“I’ve been here for a few hours, so I’m tired,” said Brandon Washington, pastor of Embassy Christian Bible Church. “And I know you are too. One of the things that was fatiguing was not just the passage of time, but the manner in which this conversation occurred. So I want to be careful to give some attention to remembering that the agenda here is not self. It is others.”

School safety, Washington said, is “a complex matter.” “Let everyone here think the best of the other,” he said, “knowing that everyone here desires the welfare of children.”

Melanie Asmar is a senior reporter for Chalkbeat Colorado, covering Denver Public Schools. Contact Melanie at masmar@chalkbeat.org.

The Latest

The state superintendent said cuts to staff won’t be prevalent in all districts. But educators say the “fiscal cliff” existed in the state well before federal COVID relief funds.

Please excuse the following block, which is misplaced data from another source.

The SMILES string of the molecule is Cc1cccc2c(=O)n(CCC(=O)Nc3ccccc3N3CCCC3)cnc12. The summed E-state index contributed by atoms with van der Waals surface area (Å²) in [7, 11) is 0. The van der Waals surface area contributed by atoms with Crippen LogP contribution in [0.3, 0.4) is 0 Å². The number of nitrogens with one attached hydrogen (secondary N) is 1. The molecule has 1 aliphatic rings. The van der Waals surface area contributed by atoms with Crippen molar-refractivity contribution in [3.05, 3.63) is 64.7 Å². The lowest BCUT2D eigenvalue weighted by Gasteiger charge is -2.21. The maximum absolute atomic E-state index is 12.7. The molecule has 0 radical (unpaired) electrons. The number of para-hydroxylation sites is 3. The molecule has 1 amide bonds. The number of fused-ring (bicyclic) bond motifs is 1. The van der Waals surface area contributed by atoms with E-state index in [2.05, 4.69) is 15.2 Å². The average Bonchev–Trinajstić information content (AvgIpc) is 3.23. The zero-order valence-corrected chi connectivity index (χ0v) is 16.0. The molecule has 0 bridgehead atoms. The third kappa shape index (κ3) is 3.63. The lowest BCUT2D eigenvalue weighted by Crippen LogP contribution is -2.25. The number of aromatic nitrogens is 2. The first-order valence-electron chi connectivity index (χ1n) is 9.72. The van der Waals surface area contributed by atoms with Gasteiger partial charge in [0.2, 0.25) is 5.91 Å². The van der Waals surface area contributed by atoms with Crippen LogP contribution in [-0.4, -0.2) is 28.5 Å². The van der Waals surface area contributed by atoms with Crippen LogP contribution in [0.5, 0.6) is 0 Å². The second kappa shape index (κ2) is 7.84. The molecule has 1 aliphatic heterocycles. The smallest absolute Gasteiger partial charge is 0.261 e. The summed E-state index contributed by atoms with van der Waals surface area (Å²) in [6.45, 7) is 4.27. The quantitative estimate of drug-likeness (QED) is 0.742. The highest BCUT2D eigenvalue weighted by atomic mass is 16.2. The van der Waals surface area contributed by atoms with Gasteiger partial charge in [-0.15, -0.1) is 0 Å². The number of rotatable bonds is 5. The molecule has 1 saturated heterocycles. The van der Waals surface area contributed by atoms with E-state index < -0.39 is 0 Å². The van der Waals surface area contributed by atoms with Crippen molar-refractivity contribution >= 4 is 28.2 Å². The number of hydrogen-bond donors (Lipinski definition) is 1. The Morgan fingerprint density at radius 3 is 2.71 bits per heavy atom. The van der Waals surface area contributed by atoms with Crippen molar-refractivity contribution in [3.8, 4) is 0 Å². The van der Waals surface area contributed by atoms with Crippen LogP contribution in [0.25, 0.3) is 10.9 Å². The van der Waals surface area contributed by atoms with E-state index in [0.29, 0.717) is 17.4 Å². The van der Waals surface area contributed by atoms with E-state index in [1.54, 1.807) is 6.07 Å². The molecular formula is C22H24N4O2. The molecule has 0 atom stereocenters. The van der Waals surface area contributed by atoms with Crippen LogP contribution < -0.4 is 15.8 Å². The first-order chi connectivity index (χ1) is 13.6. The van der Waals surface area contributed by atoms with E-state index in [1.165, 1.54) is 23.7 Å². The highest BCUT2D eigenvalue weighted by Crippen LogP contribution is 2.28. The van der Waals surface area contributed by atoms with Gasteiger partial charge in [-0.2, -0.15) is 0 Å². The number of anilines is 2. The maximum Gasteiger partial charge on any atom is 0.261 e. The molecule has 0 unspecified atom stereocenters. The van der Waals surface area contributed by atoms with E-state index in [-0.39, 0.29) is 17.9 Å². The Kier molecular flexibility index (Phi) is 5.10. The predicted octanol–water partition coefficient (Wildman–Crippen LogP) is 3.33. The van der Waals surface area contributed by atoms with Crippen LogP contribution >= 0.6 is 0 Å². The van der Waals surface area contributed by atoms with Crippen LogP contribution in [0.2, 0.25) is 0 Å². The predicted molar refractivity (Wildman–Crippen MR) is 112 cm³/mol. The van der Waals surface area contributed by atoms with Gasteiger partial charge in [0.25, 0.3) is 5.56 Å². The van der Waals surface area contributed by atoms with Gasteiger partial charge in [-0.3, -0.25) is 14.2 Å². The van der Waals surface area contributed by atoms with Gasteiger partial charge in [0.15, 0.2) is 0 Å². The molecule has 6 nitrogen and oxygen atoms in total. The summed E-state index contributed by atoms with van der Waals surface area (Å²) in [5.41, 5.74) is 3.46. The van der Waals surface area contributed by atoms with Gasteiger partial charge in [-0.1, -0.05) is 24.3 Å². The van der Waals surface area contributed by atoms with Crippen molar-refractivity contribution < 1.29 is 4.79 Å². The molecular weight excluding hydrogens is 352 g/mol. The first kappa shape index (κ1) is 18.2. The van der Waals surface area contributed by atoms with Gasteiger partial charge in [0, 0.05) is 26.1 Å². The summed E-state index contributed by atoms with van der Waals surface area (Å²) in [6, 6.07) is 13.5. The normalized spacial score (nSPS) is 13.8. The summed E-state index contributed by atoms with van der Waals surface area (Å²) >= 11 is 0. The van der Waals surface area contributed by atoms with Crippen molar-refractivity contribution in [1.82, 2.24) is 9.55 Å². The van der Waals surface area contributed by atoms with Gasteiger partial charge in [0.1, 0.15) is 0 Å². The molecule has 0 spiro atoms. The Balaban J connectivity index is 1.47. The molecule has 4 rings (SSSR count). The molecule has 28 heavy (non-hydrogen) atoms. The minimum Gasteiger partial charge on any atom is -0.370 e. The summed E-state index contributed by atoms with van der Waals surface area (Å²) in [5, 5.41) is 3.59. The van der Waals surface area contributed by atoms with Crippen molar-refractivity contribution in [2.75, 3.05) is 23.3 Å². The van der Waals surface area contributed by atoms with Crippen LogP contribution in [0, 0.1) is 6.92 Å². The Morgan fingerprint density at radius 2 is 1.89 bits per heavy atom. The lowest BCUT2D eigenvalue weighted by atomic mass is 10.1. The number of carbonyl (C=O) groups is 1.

Teachers at Thirkell Elementary-Middle School in Detroit have complained about the now-suspended principal at recent school board meetings.

After a December exercise failed to prevent a remote day debacle in February, the city’s Education Department hopes the drill will demonstrate the systems’ ability to handle the load.

The nonprofit Need in Deed supports public school teachers as they guide their students through challenging topics and world events.

Roughly 80% of teenagers using the program identify as Black, Latino, Asian-American or Native American, and almost 70% identified as female, according to the city data.

Chicago Public Schools’ newly proposed safety plan for schools would get rid of campus police and require more training and implementation of restorative justice practices.